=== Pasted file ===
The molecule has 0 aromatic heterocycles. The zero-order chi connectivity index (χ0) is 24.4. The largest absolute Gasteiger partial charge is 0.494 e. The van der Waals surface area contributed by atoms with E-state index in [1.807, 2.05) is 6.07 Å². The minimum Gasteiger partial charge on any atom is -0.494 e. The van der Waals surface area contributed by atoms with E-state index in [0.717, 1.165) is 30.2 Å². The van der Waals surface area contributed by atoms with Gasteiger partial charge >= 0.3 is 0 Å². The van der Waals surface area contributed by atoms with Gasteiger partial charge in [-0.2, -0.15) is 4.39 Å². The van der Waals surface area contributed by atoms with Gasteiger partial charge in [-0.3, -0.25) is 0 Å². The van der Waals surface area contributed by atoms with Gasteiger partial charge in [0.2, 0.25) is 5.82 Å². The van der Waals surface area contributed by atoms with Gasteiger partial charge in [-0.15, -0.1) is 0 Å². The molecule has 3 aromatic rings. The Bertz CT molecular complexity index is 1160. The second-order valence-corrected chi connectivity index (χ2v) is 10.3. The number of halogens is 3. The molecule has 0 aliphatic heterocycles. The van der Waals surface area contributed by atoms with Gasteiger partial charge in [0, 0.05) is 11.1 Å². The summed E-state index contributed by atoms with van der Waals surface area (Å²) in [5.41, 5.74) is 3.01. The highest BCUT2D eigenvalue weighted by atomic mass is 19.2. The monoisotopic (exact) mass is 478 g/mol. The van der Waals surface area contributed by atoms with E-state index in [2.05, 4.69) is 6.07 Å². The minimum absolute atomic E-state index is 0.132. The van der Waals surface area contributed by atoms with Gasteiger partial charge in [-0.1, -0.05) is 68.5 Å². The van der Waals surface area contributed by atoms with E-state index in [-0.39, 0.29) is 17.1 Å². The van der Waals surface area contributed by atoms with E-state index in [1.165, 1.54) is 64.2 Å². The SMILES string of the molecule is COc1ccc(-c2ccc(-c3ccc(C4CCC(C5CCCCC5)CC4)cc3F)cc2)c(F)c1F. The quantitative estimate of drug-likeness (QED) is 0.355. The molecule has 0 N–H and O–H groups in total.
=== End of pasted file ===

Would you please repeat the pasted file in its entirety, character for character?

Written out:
The molecule has 0 aromatic heterocycles. The zero-order chi connectivity index (χ0) is 24.4. The largest absolute Gasteiger partial charge is 0.494 e. The van der Waals surface area contributed by atoms with E-state index in [1.807, 2.05) is 6.07 Å². The minimum Gasteiger partial charge on any atom is -0.494 e. The van der Waals surface area contributed by atoms with E-state index in [0.717, 1.165) is 30.2 Å². The van der Waals surface area contributed by atoms with Gasteiger partial charge >= 0.3 is 0 Å². The van der Waals surface area contributed by atoms with Gasteiger partial charge in [-0.2, -0.15) is 4.39 Å². The van der Waals surface area contributed by atoms with Gasteiger partial charge in [-0.3, -0.25) is 0 Å². The van der Waals surface area contributed by atoms with Gasteiger partial charge in [0.2, 0.25) is 5.82 Å². The van der Waals surface area contributed by atoms with Gasteiger partial charge in [-0.15, -0.1) is 0 Å². The molecule has 3 aromatic rings. The Bertz CT molecular complexity index is 1160. The second-order valence-corrected chi connectivity index (χ2v) is 10.3. The number of halogens is 3. The molecule has 0 aliphatic heterocycles. The van der Waals surface area contributed by atoms with Gasteiger partial charge in [0, 0.05) is 11.1 Å². The summed E-state index contributed by atoms with van der Waals surface area (Å²) in [5.41, 5.74) is 3.01. The highest BCUT2D eigenvalue weighted by atomic mass is 19.2. The monoisotopic (exact) mass is 478 g/mol. The van der Waals surface area contributed by atoms with E-state index in [2.05, 4.69) is 6.07 Å². The minimum absolute atomic E-state index is 0.132. The van der Waals surface area contributed by atoms with Gasteiger partial charge in [-0.1, -0.05) is 68.5 Å². The van der Waals surface area contributed by atoms with E-state index in [-0.39, 0.29) is 17.1 Å². The van der Waals surface area contributed by atoms with E-state index in [1.165, 1.54) is 64.2 Å². The SMILES string of the molecule is COc1ccc(-c2ccc(-c3ccc(C4CCC(C5CCCCC5)CC4)cc3F)cc2)c(F)c1F. The quantitative estimate of drug-likeness (QED) is 0.355. The molecule has 0 N–H and O–H groups in total.